The state's economy also relies on transportation and logistics, an industry boosted by the state’s position between the South and the Midwest and Northeast. The tourism industry is healthy, with music lovers drawn to Nashville’s country scene and Elvis Presley’s Graceland Mansion in Memphis. Chattanooga in the southeast has become an unlikely tech hub and the state is still covered in farmland, much of which is dedicated to soybeans, hay, and corn.

Recent Elections and Political Landscape

Downballot state elections lagged behind Tennessee’s national trends. As recently as 2004, Democrats held a government trifecta — holding the Governorship and both chambers of the state legislature. The State Senate was the first to flip in 2005, next was the State House in 2010 and last was the Governorship in 2011. In just 7 years, Democrats lost and Republicans picked up a state trifecta in Tennessee.  

Meanwhile, Republicans continued to expand presidential margins in Tennessee. George W. Bush won by 14% in 2004, John McCain by 15% in 2008, and Mitt Romney by 20% in 2012. Republicans gained ground in the rural and suburban communities in the central and western portions of the state. Democrats saw improvements in the most dense and diverse Shelby and Davidson Counties that house Memphis and Nashville.  

In 2016, Donald Trump beat Hillary Clinton with a 26% margin, the largest since Richard Nixon’s 49-state landslide in 1972. Trump improved on Romney’s margins in 91 of the state’s 95 counties. Clinton would only carry three counties — Shelby (Memphis), Davidson (Nashville), and Haywood, which along with Shelby, is one of Tennessee’s two majority-black counties.  

This November, Tennessee will hold elections for president, U.S. Senate and nine U.S. House seats. None of these elections is expected to be competitive. 

There is, however, a competitive election happening in the state this week. Tomorrow, on Super Tuesday, Tennessee Democrats will have their say in the party’s primary. There has been a dearth of polling in the state, but if regional and demographic trends are indicative, Joe Biden’s recent success in South Carolina could portend a plurality victory for him here. The Democratic electorate is whiter here than in South Carolina, however, a distinction that is likely to help Bernie Sanders.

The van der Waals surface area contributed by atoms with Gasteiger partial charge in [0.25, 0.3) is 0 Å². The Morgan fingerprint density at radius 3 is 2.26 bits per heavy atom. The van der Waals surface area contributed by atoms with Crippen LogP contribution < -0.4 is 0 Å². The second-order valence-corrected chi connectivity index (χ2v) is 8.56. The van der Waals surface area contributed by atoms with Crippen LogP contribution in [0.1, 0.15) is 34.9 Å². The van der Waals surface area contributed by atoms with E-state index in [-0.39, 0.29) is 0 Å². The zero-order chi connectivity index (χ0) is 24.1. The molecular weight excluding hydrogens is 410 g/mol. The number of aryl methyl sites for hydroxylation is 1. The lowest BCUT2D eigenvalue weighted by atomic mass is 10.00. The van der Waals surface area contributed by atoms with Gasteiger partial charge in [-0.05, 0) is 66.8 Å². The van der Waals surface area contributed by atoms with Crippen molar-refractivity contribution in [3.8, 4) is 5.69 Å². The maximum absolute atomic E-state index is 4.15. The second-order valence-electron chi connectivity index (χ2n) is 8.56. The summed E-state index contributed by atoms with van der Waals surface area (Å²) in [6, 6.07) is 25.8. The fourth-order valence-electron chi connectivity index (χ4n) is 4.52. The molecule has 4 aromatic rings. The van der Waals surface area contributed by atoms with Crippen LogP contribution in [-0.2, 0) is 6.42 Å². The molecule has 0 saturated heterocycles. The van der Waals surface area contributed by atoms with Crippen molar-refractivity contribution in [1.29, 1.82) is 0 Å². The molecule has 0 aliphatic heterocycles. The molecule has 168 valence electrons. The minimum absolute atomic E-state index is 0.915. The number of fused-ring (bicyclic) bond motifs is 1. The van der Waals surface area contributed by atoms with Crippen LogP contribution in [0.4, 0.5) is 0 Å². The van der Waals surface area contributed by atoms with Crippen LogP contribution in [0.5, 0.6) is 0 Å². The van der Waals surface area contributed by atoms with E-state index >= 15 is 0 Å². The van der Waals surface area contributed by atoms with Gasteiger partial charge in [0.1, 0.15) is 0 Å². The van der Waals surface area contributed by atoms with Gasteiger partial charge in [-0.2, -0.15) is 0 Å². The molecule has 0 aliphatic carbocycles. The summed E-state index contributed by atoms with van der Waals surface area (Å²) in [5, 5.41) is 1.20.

While Tennessee’s primary election results are uncertain, those of the general election are not. It is safe to assume a Trump victory in Tennessee this November, likely with a margin approaching 30%.  

Next Week: Maryland

Reports in this series:

Pete Buttigieg Suspending Campaign

Former South Bend Indiana mayor Pete Buttigieg will suspend his campaign Sunday night.  Buttigieg earned delegates in the first three Democratic contests, but saw limited support from Latinos in Nevada, finishing third overall. In South Carolina, he finished fourth, receiving only 3% support from blacks, who make up a majority of the electorate there. 

The move comes two days before Super Tuesday and will free up his supporters to vote for other moderate candidates. During last week's debate, Buttigieg had said that Vermont Senator Bernie Sanders was too radical to beat President Trump.

Looking at Super Tuesday, Buttigieg was seeing upper single digit to low double-digit support in most of the 14 states that will vote that day, but was not tracking to hit the 15% threshold in most of them.

Buttigieg is expected to speak at 8:30 PM ET in South Bend.


Super Tuesday Polling Update

This Tuesday, Democrats in 14 states will go to the polls.  Collectively, they will award over one-third of all 3,979 pledged delegates available this year.  Here are the latest polling averages in each of those states, as of late Sunday morning, March 1.